Sometimes when I select the passage for each day’s writing, I go in order. That’s been the case with the Monday New Testament passages. I’ve been following the order of Scripture. And we went through Matthew pretty easily, sped past Mark (only one verse there) and now we’re starting again with Luke. Kinda funny that we’ll be landing on some very Christmasy stuff during holy week, but that’s ok. Sometimes it’s good to review how the story began. This is how Zechariah and Elizabeth (Mary’s cousin) learned that they would have a son, who would grow up to be known as John the Baptist. Luke 1:11-15a.
And there appeared to him an angel of the Lord standing on the right side of the altar of incense. And Zechariah was troubled when he saw him, and fear fell upon him. But the angel said to him, “Do not be afraid, Zechariah, for your prayer has been heard, and your wife Elizabeth will bear you a son, and you shall call his name John. And you will have joy and gladness, and many will rejoice at his birth, for he will be great before the Lord.
It is not lost on me that today is one day removed from my daughter’s birthday, which we celebrated with family and friends yesterday. We got out her memorial quilt, made from her baby clothes, went through some of the things we had saved, and made plans for a coupled of shadow boxes. Yesterday was also the birth day of a new friend’s brand-new son! It makes me smile to think of that. Thankfully for her, she did not have to experience childbirth as Elizabeth must have. Can you imagine having a baby in your old age? Things are complicated enough for those with young bodies.
You notice that the joy and rejoicing is centered around John’s birth. Not so much his life, though it does say he will be great. And he certainly was. But I don’t think the religious leaders of the day did much rejoicing over John’s ministry. And certainly those who loved him didn’t rejoice at the end of his life. The good news is that Zechariah and Elizabeth were certainly long dead by the time their son was beheaded, and so were spared the agony of that kind of loss.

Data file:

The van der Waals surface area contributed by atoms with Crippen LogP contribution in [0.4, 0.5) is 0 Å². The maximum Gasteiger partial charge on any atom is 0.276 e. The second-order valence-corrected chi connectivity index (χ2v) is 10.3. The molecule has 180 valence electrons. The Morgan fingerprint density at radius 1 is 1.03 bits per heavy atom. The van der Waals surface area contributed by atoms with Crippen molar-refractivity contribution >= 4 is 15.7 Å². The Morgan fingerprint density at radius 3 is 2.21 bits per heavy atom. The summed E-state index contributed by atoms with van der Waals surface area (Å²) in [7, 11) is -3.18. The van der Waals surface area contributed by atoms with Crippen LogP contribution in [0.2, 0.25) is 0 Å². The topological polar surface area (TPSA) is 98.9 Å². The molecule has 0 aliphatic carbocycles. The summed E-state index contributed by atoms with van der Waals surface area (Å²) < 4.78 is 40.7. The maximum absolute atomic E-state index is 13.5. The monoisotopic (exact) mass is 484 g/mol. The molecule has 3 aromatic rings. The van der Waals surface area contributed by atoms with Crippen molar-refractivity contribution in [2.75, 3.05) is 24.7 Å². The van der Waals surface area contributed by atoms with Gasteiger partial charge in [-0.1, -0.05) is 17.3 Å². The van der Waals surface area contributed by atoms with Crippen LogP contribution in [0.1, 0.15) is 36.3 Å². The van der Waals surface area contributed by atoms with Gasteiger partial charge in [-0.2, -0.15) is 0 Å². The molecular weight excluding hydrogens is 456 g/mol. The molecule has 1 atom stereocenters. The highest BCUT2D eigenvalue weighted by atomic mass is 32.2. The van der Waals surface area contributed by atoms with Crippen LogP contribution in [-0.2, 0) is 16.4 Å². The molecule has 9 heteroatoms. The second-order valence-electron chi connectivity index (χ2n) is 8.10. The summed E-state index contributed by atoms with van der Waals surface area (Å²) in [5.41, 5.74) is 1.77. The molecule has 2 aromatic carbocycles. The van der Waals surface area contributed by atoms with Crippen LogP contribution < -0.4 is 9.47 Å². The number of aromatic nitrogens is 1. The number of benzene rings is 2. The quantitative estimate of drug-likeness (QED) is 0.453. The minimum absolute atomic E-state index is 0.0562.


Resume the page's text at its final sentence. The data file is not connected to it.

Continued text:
While our loss was and is still difficult, I can’t imagine being the mother of an executed man. I’ve at times identified with Mary in her loss, but honestly I cannot begin to fathom what it would be like to have your child arrested, tried, found guilty, and then watch that child be put to death. My heart could not take it. But perhaps all of the “treasuring” that Mary did in her heart helped strengthen her for the loss to come.
Each day is new for us, and some are harder than others. But God’s mercies go with us each day on our path, and He does give us joy even in our loss. We rejoice that our children are safe in heaven, and continue to share our story with those who need to hear it. My daughter’s life was a short period of rejoicing, from her birth until her death. I pray that my life can be one of that kind of joy, too, even though my journey is longer.
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